Your subscription has been confirmed. Keep an eye on your inbox!
Sign up for other newsletters
Samsung Galaxy A42: specifications, price and reviews
- Display: 6.6″ Super AMOLED – 720 x 1600
- Chip: Qualcomm Snapdragon 750 5G
- 9 0004 Camera: 4 (48 MP + 8 MP + 5 MP + 5 MP)
- Battery: 5000mAh
- OS: Android 13
- Weight: 193g
Final score 900 29
Advantages and disadvantages
- Cupboard Super AMOLED screen
- 20 megapixel front camera
- In-screen fingerprint scanner
- 5000 mAh battery with fast charging 9000 6
- Does not lose performance during continuous load
- Small screen resolution
- Main camera not happy with image quality
- Fingerprint scanner not working perfectly
Complete specifications and tests of all components of the Samsung Galaxy A42 smartphone
|720 x 1600 pixels
|Adaptive Refresh Rate
|Max. declared brightness
|Corning Gorilla Glass 3
|– Always-On Display
Real peak brightness (auto)
The Samsung Galaxy A42 has an AMOLED display, but for a 6.6-inch diagonal it has a small resolution. 1600 by 720 pixels provide a pixel density of just 266 dpi. On the other hand, the image has a contrast and the level of brightness is more than satisfactory.
Design and housing
Samsung Galaxy A42 case design and dimensions
|Back panel material
|White, Black, Gray
|Yes, in display
All characteristics of the Samsung Galaxy A42 chip and tests in benchmarks
|Qualcomm Snapdragon 750 5G
|8 (2 + 6)
| – 6 cores @ 1.8 GHz: Kryo 570 Silver (Cortex-A55)
– 2 cores @ 2.2 GHz: Kryo 570 Gold (Cortex-A77)
Geekbench 5 (single core)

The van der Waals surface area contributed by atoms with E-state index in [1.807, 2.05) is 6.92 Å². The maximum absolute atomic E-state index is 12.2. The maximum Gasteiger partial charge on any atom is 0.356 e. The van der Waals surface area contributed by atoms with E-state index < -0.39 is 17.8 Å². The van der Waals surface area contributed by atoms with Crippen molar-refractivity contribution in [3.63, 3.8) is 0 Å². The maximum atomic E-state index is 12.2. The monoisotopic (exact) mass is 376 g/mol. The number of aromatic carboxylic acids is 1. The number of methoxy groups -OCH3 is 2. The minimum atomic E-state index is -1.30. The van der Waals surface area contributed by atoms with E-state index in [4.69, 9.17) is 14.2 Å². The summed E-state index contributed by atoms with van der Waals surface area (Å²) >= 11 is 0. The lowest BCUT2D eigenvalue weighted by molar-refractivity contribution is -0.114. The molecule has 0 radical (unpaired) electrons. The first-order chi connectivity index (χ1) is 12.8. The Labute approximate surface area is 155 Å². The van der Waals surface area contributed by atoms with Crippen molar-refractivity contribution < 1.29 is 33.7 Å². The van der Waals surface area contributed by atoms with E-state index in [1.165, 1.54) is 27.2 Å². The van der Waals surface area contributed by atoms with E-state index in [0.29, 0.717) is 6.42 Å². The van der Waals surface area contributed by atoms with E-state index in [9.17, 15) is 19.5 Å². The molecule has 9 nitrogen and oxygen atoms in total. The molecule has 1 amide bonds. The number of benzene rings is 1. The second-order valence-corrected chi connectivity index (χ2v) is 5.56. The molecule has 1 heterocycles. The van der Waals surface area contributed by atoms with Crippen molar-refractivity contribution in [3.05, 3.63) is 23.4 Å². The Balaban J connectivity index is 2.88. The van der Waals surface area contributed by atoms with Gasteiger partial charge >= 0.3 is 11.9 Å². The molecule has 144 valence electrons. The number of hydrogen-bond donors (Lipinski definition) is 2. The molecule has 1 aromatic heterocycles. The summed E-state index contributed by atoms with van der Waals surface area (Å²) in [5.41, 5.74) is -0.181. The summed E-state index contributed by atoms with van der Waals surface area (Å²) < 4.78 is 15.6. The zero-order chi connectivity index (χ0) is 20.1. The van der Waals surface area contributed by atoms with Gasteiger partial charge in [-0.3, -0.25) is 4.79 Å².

Geekbench 5 (multi-core)
AnTuTu Benchmark 9
Add your AnTuTu test result
|4, 6, 8 GB
|Number of channels
|UFS 2. 1
|Max. memory card size
|Up to 512 GB
|Android 10 (Updated to Android 13)
|UI 9 shell0090
|One UI 3.1
|System size out of the box
|Max. charging power
|Lithium polymer (Li-Po)
|Yes (27% in 30 minutes)
|Full charge time
Battery rating – 37th place
Specifications and testing of Galaxy A42 cameras
|8000 x 6000
|8K video recording
|4K video recording
|Up to 30 fps
|1080p video recording
|Up to 60 fps
|480 fps (720p)
|Wide angle lens
|Number of lenses
|4 (48 MP + 8 MP + 5 MP + 5 MP)
| – 48 MP
– Aperture: f/1. 8
– Focal length: 26mm
– Pixel size: 0.8 micron
– Sensor: 1/2″, Samsung S5KGM2 (ISOCELL CMOS)
|Ultra Wide Lens
| – 8 MP
– Aperture: f/2.2
| – 5 MP
– Aperture: f/2.4
| – 5 MP
– Aperture: f/2.2
| – Bokeh Effect
– Pro Mode
|Number of megapixels
|5184 x 3880
|1080p (Full HD) at 30 FPS
The camera is not a smartphone’s strong point, but it’s not that hard to get good shots. Without proper stabilization, pictures often turn out blurry, and the low speed of autofocus also negatively affects clarity. The front camera produces acceptable quality frames, but the lack of autofocus makes itself felt.
|Wi-Fi 5 (802.11 b/g/n/ac)
| – Dual Band
– Wi-Fi Direct
– Wi-Fi Hotspot
– Wi-Fi Display
|PBAP/PAB, PAN, OPP, MAP, HSP, HID, HFP, DIP, AVRCP, A2DP
| – Charging
– USB mass storage mode
|GPS, GLONASS, Beidou, Galileo
|Number of SIM*
|SIM operating mode
|GSM850, GSM900, DCS1800, PCS1900
|WCDMA B1(2100), B2(1900), B4(AWS), B5(850), B8(900)
|LTE B1(2100), B2(1900), B3(1800), B4(AWS), B5(850), B7(2600), B8(900), B12(700), B17(700), B20(800) ), B28(700)
|3. 5 mm audio port
|Class 900 90
|Sales start date
|Sensors and transducers
| – Proximity sensor
– Light sensor
– Fingerprint scanner
*Please note! Package contents and some specifications of the Galaxy A42 may vary by region.
Samsung Galaxy A53 5G or Samsung Galaxy A42
Google Pixel 6 or Samsung Galaxy A42
Samsung Galaxy A13 or Samsung Galaxy A42
Samsung Galaxy A32 5G or Samsung Galaxy A42
Samsung Galaxy A03s or Samsung Galaxy A42
Samsung Galaxy A33 5G or Samsung Galaxy A42
Samsung Galaxy A51 or Samsung Galaxy A42
Samsung Galaxy A23 or Samsung Galaxy A42
Samsung Galaxy S22 or Samsung Galaxy A42
Samsung Galaxy S21 FE 5G or Samsung Galaxy A42
Compare other smartphones (1100+)